Key colorectal cancer studies presented at this year’s ASCO Annual Meeting are changing the treatment landscape in this disease, according to Michael Overman, MD, of The University of Texas MD Anderson Cancer Center, who reviewed the data at the Best of ASCO San Diego meeting. The mix included several studies of targeted agents likely to expand options for metastatic disease. It also included promising studies on prognostic markers in stage II/III disease, and a disappointing one on managing colorectal cancer liver metastases.
Bevacizumab Continued Beyond Progression
The randomized phase III TML study assessed continuation of bevacizumab (Avastin)—an inhibitor of vascular endothelial growth factor (VEGF)—with new, second-line chemotherapy beyond first progression in 814 patients with metastatic colorectal cancer.1 Patients who continued bevacizumab had better progression-free survival (5.7 vs 4.1 months, HR = 0.67, P < .0001) and overall survival (11.2 vs 9.8 months, HR = .83, P = .0211). Adverse events were not increased with continuation.
“I do think that the FDA will likely have a label change for bevacizumab based on these data,” Dr. Overman predicted. “At present, the label says that bevacizumab is approved for first- or second-line treatment.… I think this will probably change, and it will be first- and second-line use going forward.”
Novel Targeted Agents Present Mixed Picture
The randomized phase III VELOUR trial tested addition of ziv-aflibercept (Zaltrap)—a fusion protein just approved by the FDA that binds VEGF-A, VEGF-B, and placental growth factor—to FOLFIRI (leucovorin, fluorouracil [5-FU], irinotecan) in 1,226 patients with metastatic colorectal cancer after failure of an oxaliplatin regimen.2 The investigators found improved overall survival with aflibercept vs placebo (13.5 vs 12.1 months, HR = 0.82, P = .003).
Only 28% of patients had previously received bevacizumab. “Though similar efficacy was seen in that subgroup, the study was not powered to answer that question within this subgroup,” Dr. Overman commented. Some chemotherapy-related adverse events were increased with added aflibercept.
“With the caveats of a cross-trial comparison, my sense is that aflibercept activity is similar to bevacizumab, but I do think the toxicities are more pronounced,” he said. “My question would be, what is the role of aflibercept in clinical practice? With the TML data, I think it’s uncertain. Clearly the TML findings actually apply better to the population that we see here—the majority of the patients in the front line receive bevacizumab in the United States.”
The phase III CORRECT trial randomly assigned 760 patients with progressive metastatic colorectal cancer despite standard therapy (including bevacizumab) 1:2 to placebo or regorafenib—an oral tyrosine kinase inhibitor with VEGFR2 and other targets.3 Regorafenib yielded better median progression-free survival (1.9 vs 1.7 months, HR = 0.49, P < .000001) and overall survival (6.4 vs 5.0 months, HR = 0.77, P = .005) (see sidebar, “Progression-free Survival Curve for Regorafenib Hints at Subgroup Effect”).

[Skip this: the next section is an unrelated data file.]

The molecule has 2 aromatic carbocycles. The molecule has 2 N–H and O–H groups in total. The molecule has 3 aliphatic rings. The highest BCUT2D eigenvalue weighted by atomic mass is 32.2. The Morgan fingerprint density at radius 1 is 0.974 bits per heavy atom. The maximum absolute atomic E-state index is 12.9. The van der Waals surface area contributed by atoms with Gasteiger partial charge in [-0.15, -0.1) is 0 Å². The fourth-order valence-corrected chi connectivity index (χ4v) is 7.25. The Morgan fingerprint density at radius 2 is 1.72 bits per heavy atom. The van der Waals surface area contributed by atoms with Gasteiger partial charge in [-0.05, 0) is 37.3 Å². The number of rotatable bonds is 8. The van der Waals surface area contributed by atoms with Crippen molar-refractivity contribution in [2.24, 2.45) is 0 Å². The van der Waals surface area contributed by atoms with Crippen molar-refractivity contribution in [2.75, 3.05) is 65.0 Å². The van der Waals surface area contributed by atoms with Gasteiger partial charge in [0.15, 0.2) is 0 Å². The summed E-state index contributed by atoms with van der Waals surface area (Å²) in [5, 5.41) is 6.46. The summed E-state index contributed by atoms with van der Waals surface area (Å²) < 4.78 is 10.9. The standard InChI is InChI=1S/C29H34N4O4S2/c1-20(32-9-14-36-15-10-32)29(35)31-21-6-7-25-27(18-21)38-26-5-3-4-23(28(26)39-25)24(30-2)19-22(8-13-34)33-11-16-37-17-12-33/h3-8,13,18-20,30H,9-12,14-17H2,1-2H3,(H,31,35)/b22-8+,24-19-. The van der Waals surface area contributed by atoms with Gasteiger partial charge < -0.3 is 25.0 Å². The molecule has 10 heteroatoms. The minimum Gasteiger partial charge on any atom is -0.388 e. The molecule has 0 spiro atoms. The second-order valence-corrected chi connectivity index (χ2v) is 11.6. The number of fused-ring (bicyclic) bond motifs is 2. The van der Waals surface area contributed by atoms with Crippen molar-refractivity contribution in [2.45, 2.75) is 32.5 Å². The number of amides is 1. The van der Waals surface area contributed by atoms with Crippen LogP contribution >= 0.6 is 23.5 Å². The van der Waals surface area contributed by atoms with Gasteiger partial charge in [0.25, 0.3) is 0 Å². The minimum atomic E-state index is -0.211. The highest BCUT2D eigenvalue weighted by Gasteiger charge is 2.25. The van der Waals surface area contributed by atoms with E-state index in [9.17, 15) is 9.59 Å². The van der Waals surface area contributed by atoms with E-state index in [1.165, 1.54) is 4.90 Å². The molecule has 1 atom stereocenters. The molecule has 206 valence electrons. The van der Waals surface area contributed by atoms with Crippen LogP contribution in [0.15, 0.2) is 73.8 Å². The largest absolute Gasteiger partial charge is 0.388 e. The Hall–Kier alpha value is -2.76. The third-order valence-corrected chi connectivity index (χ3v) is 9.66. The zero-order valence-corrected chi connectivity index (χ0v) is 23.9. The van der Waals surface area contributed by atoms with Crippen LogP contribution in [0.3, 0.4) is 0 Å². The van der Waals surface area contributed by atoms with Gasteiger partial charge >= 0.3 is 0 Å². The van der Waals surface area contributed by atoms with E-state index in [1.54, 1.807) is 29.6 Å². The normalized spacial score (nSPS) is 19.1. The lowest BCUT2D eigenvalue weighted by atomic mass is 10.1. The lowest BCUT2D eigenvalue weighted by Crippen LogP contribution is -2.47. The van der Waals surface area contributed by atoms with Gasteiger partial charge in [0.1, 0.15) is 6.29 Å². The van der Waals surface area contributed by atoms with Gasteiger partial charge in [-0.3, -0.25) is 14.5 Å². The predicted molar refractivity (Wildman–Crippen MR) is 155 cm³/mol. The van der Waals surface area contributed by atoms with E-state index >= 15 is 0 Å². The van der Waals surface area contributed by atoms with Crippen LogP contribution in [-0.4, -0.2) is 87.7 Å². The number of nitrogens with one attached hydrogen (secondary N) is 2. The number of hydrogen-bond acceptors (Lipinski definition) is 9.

However, the response rate was merely 1%, Dr. Overman noted. “This agent does not give you responses. If you have a patient who has symptomatic pain from a metastatic site, you should palliate that prior to giving regorafenib.”
Progression-free survival was similar across subgroups. Certain adverse events were more common with regorafenib, but health-related quality of life did not differ.
“I think this will become a new standard of care for chemorefractory metastatic colorectal cancer,” he predicted. “It has not been approved at present, though it is undergoing FDA review.”
The phase III X-PECT trial randomly assigned 468 patients with refractory metastatic disease to placebo or perifosine—which inhibits the PI3K-Akt/PKB pathway and interrupts signal transduction at the cell membrane—each combined with capecitabine (Xeloda).4
The investigators found no significant improvement in progression-free survival or overall survival, which Dr. Overman speculated was related to issues arising in the transition from the earlier phase II trial to the phase III trial.
Summing up, he said, “I think we will be having new indications and drugs come into play. The benefits are modest,” at about 1.5 months’ gain in overall survival, “though real. These benefits are probably going to be very expensive.… We desperately need biomarkers to guide optimal use of these agents.”
Adding Erlotinib to Maintenance
The randomized phase III DREAM (OPTIMOX3) trial tested bevacizumab with vs without erlotinib (Tarceva)—an epidermal growth factor receptor (EGFR) inhibitor—as maintenance therapy after bevacizumab-containing first-line chemotherapy in 446 patients with metastatic colorectal cancer.5 Addition of erlotinib improved progression-free survival (5.75 vs 4.57 months, HR = 0.73, P = .005).
However, “for practice, I don’t think [this trial] is applicable,” Dr. Overman commented. “It’s thought-provoking and interesting and surprising,” given previous studies. “But there are a lot of unanswered questions here.” For example, there was no KRAS mutation analysis, and some previous studies have found that combined VEGFR and EGFR inhibition, at least with chemotherapy, is harmful.
“The maintenance arm was nonstandardized—fluoropyrimidines are the standard maintenance therapy for colorectal cancer,” Dr. Overman added. “I do not believe this study changes that in any regard.”
Perioperative Chemotherapy for Liver Metastases
Investigators reported long-term survival results in the European Organisation for Research and Treatment of Cancer (EORTC) 40983 trial, which evaluated perioperative chemotherapy for liver metastases of colorectal cancer.6 A total of 364 patients with up to four potentially resectable liver metastases were randomly assigned to surgery or to FOLFOX4 (leucovorin, 5-FU, oxaliplatin), surgery, and more FOLFOX4.
Previously reported results showed better progression-free survival with chemotherapy (35% vs 28%, HR = 0.79, P = .058). But updated results, after a median follow-up of 8.5 years, showed no significant difference in overall survival.